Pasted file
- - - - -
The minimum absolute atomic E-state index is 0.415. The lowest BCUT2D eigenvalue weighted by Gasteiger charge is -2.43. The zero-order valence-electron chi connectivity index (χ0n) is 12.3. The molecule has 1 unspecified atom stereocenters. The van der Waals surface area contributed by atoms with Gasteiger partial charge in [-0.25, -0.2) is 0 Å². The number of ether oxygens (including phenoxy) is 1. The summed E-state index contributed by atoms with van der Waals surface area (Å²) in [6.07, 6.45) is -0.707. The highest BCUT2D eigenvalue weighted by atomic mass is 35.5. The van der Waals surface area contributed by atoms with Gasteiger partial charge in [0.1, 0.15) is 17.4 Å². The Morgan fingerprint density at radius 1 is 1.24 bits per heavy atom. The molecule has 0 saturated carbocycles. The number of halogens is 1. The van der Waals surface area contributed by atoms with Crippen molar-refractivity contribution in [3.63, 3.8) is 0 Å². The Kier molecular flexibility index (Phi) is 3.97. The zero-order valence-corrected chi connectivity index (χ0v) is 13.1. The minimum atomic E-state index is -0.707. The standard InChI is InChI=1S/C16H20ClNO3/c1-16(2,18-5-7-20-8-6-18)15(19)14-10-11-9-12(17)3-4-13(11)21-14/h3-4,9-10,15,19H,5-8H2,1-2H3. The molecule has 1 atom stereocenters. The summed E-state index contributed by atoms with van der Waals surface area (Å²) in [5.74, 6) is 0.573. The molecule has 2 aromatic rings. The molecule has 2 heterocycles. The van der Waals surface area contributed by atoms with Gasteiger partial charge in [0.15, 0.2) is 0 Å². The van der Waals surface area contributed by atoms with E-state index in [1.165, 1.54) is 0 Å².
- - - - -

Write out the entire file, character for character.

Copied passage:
The minimum absolute atomic E-state index is 0.415. The lowest BCUT2D eigenvalue weighted by Gasteiger charge is -2.43. The zero-order valence-electron chi connectivity index (χ0n) is 12.3. The molecule has 1 unspecified atom stereocenters. The van der Waals surface area contributed by atoms with Gasteiger partial charge in [-0.25, -0.2) is 0 Å². The number of ether oxygens (including phenoxy) is 1. The summed E-state index contributed by atoms with van der Waals surface area (Å²) in [6.07, 6.45) is -0.707. The highest BCUT2D eigenvalue weighted by atomic mass is 35.5. The van der Waals surface area contributed by atoms with Gasteiger partial charge in [0.1, 0.15) is 17.4 Å². The Morgan fingerprint density at radius 1 is 1.24 bits per heavy atom. The molecule has 0 saturated carbocycles. The number of halogens is 1. The van der Waals surface area contributed by atoms with Crippen molar-refractivity contribution in [3.63, 3.8) is 0 Å². The Kier molecular flexibility index (Phi) is 3.97. The zero-order valence-corrected chi connectivity index (χ0v) is 13.1. The minimum atomic E-state index is -0.707. The standard InChI is InChI=1S/C16H20ClNO3/c1-16(2,18-5-7-20-8-6-18)15(19)14-10-11-9-12(17)3-4-13(11)21-14/h3-4,9-10,15,19H,5-8H2,1-2H3. The molecule has 1 atom stereocenters. The summed E-state index contributed by atoms with van der Waals surface area (Å²) in [5.74, 6) is 0.573. The molecule has 2 aromatic rings. The molecule has 2 heterocycles. The van der Waals surface area contributed by atoms with Gasteiger partial charge in [0.15, 0.2) is 0 Å². The van der Waals surface area contributed by atoms with E-state index in [1.165, 1.54) is 0 Å².